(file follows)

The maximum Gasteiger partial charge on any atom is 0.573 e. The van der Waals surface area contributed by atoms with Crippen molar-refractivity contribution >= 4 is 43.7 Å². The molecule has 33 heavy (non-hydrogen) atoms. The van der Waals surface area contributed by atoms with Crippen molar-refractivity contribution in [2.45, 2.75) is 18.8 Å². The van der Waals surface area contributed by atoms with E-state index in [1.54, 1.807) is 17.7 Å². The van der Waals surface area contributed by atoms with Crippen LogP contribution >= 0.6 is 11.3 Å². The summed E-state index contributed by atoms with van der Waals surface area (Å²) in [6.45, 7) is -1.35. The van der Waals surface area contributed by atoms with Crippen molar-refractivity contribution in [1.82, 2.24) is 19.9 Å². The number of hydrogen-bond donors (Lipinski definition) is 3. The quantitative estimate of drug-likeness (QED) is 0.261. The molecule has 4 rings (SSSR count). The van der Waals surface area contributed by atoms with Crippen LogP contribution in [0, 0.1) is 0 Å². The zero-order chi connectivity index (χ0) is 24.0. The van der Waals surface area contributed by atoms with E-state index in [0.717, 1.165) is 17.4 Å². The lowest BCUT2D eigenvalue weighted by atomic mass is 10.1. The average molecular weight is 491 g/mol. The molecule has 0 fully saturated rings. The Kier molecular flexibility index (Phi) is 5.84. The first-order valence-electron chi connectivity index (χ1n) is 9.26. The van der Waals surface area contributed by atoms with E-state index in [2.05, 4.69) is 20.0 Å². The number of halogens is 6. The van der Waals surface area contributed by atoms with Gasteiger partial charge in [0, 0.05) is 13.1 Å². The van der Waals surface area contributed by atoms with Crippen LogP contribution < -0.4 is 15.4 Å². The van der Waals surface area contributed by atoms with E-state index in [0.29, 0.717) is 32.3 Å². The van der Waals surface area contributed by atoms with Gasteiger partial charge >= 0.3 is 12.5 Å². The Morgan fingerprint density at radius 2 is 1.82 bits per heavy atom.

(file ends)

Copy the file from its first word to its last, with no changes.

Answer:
The maximum Gasteiger partial charge on any atom is 0.573 e. The van der Waals surface area contributed by atoms with Crippen molar-refractivity contribution >= 4 is 43.7 Å². The molecule has 33 heavy (non-hydrogen) atoms. The van der Waals surface area contributed by atoms with Crippen molar-refractivity contribution in [2.45, 2.75) is 18.8 Å². The van der Waals surface area contributed by atoms with E-state index in [1.54, 1.807) is 17.7 Å². The van der Waals surface area contributed by atoms with Crippen LogP contribution >= 0.6 is 11.3 Å². The summed E-state index contributed by atoms with van der Waals surface area (Å²) in [6.45, 7) is -1.35. The van der Waals surface area contributed by atoms with Crippen molar-refractivity contribution in [1.82, 2.24) is 19.9 Å². The number of hydrogen-bond donors (Lipinski definition) is 3. The quantitative estimate of drug-likeness (QED) is 0.261. The molecule has 4 rings (SSSR count). The van der Waals surface area contributed by atoms with Crippen LogP contribution in [0, 0.1) is 0 Å². The zero-order chi connectivity index (χ0) is 24.0. The van der Waals surface area contributed by atoms with E-state index in [0.717, 1.165) is 17.4 Å². The lowest BCUT2D eigenvalue weighted by atomic mass is 10.1. The average molecular weight is 491 g/mol. The molecule has 0 fully saturated rings. The Kier molecular flexibility index (Phi) is 5.84. The first-order valence-electron chi connectivity index (χ1n) is 9.26. The van der Waals surface area contributed by atoms with E-state index in [2.05, 4.69) is 20.0 Å². The number of halogens is 6. The van der Waals surface area contributed by atoms with Gasteiger partial charge in [0, 0.05) is 13.1 Å². The van der Waals surface area contributed by atoms with Crippen LogP contribution < -0.4 is 15.4 Å². The van der Waals surface area contributed by atoms with E-state index in [0.29, 0.717) is 32.3 Å². The van der Waals surface area contributed by atoms with Gasteiger partial charge >= 0.3 is 12.5 Å². The Morgan fingerprint density at radius 2 is 1.82 bits per heavy atom.